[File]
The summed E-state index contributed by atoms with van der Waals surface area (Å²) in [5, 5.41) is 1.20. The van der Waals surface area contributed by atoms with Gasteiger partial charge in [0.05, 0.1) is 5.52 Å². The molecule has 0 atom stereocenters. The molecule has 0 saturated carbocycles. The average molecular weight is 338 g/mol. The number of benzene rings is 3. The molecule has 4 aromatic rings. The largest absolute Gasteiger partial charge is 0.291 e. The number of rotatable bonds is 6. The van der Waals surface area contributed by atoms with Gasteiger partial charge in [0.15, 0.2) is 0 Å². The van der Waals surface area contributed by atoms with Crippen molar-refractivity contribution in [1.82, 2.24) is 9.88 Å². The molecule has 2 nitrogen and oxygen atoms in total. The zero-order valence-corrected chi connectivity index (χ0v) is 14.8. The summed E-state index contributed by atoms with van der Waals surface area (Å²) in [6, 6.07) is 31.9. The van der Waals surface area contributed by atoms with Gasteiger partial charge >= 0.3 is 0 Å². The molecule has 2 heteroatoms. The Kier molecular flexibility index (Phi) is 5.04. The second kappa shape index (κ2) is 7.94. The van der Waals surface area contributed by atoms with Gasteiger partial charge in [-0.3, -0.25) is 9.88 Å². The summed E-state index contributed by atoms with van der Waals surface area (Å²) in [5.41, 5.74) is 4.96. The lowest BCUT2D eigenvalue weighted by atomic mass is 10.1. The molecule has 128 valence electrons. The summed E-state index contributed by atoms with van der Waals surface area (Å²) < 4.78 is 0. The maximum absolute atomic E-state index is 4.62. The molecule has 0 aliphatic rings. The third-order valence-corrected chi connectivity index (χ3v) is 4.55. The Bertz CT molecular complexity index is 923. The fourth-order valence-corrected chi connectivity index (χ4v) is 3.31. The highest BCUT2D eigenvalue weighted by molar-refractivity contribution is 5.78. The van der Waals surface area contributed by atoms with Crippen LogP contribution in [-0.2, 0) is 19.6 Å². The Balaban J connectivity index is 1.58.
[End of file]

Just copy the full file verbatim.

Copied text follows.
The summed E-state index contributed by atoms with van der Waals surface area (Å²) in [5, 5.41) is 1.20. The van der Waals surface area contributed by atoms with Gasteiger partial charge in [0.05, 0.1) is 5.52 Å². The molecule has 0 atom stereocenters. The molecule has 0 saturated carbocycles. The average molecular weight is 338 g/mol. The number of benzene rings is 3. The molecule has 4 aromatic rings. The largest absolute Gasteiger partial charge is 0.291 e. The number of rotatable bonds is 6. The van der Waals surface area contributed by atoms with Gasteiger partial charge in [0.15, 0.2) is 0 Å². The van der Waals surface area contributed by atoms with Crippen molar-refractivity contribution in [1.82, 2.24) is 9.88 Å². The molecule has 2 nitrogen and oxygen atoms in total. The zero-order valence-corrected chi connectivity index (χ0v) is 14.8. The summed E-state index contributed by atoms with van der Waals surface area (Å²) in [6, 6.07) is 31.9. The van der Waals surface area contributed by atoms with Gasteiger partial charge >= 0.3 is 0 Å². The molecule has 2 heteroatoms. The Kier molecular flexibility index (Phi) is 5.04. The second kappa shape index (κ2) is 7.94. The van der Waals surface area contributed by atoms with Gasteiger partial charge in [-0.3, -0.25) is 9.88 Å². The summed E-state index contributed by atoms with van der Waals surface area (Å²) in [5.41, 5.74) is 4.96. The lowest BCUT2D eigenvalue weighted by atomic mass is 10.1. The molecule has 128 valence electrons. The summed E-state index contributed by atoms with van der Waals surface area (Å²) < 4.78 is 0. The maximum absolute atomic E-state index is 4.62. The molecule has 0 aliphatic rings. The third-order valence-corrected chi connectivity index (χ3v) is 4.55. The Bertz CT molecular complexity index is 923. The fourth-order valence-corrected chi connectivity index (χ4v) is 3.31. The highest BCUT2D eigenvalue weighted by molar-refractivity contribution is 5.78. The van der Waals surface area contributed by atoms with Crippen LogP contribution in [-0.2, 0) is 19.6 Å². The Balaban J connectivity index is 1.58.